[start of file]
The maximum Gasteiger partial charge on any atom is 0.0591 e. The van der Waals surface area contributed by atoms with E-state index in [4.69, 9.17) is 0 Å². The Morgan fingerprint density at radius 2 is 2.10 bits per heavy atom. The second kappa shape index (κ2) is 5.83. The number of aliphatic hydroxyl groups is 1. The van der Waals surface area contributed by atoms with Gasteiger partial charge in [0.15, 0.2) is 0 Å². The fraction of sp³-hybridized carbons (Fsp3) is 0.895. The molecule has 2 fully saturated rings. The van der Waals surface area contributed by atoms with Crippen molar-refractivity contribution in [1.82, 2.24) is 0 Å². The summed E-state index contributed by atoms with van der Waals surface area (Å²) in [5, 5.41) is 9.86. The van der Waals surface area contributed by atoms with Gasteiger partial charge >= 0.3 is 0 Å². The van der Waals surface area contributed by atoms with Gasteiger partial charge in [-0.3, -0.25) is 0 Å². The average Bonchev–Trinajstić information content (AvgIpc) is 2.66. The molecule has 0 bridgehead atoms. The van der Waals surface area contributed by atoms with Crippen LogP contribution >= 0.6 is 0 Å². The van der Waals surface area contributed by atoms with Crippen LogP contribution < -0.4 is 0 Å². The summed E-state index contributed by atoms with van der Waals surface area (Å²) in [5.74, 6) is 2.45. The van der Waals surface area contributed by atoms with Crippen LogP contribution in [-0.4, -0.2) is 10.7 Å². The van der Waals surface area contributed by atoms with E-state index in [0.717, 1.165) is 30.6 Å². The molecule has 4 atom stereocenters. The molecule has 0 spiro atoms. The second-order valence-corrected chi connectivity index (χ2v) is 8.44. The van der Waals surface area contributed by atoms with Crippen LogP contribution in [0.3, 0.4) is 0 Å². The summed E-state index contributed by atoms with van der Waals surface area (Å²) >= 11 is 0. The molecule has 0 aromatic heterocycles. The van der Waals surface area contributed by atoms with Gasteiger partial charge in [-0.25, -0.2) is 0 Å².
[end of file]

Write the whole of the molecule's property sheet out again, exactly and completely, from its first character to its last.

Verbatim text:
The maximum Gasteiger partial charge on any atom is 0.0591 e. The van der Waals surface area contributed by atoms with E-state index in [4.69, 9.17) is 0 Å². The Morgan fingerprint density at radius 2 is 2.10 bits per heavy atom. The second kappa shape index (κ2) is 5.83. The number of aliphatic hydroxyl groups is 1. The van der Waals surface area contributed by atoms with Gasteiger partial charge in [0.15, 0.2) is 0 Å². The fraction of sp³-hybridized carbons (Fsp3) is 0.895. The molecule has 2 fully saturated rings. The van der Waals surface area contributed by atoms with Crippen molar-refractivity contribution in [1.82, 2.24) is 0 Å². The summed E-state index contributed by atoms with van der Waals surface area (Å²) in [5, 5.41) is 9.86. The van der Waals surface area contributed by atoms with Gasteiger partial charge >= 0.3 is 0 Å². The van der Waals surface area contributed by atoms with Gasteiger partial charge in [-0.3, -0.25) is 0 Å². The average Bonchev–Trinajstić information content (AvgIpc) is 2.66. The molecule has 0 bridgehead atoms. The van der Waals surface area contributed by atoms with Crippen LogP contribution >= 0.6 is 0 Å². The van der Waals surface area contributed by atoms with Crippen LogP contribution < -0.4 is 0 Å². The summed E-state index contributed by atoms with van der Waals surface area (Å²) in [5.74, 6) is 2.45. The van der Waals surface area contributed by atoms with Crippen LogP contribution in [-0.4, -0.2) is 10.7 Å². The van der Waals surface area contributed by atoms with E-state index in [0.717, 1.165) is 30.6 Å². The molecule has 4 atom stereocenters. The molecule has 0 spiro atoms. The second-order valence-corrected chi connectivity index (χ2v) is 8.44. The van der Waals surface area contributed by atoms with Crippen LogP contribution in [0.3, 0.4) is 0 Å². The summed E-state index contributed by atoms with van der Waals surface area (Å²) >= 11 is 0. The molecule has 0 aromatic heterocycles. The van der Waals surface area contributed by atoms with Gasteiger partial charge in [-0.25, -0.2) is 0 Å².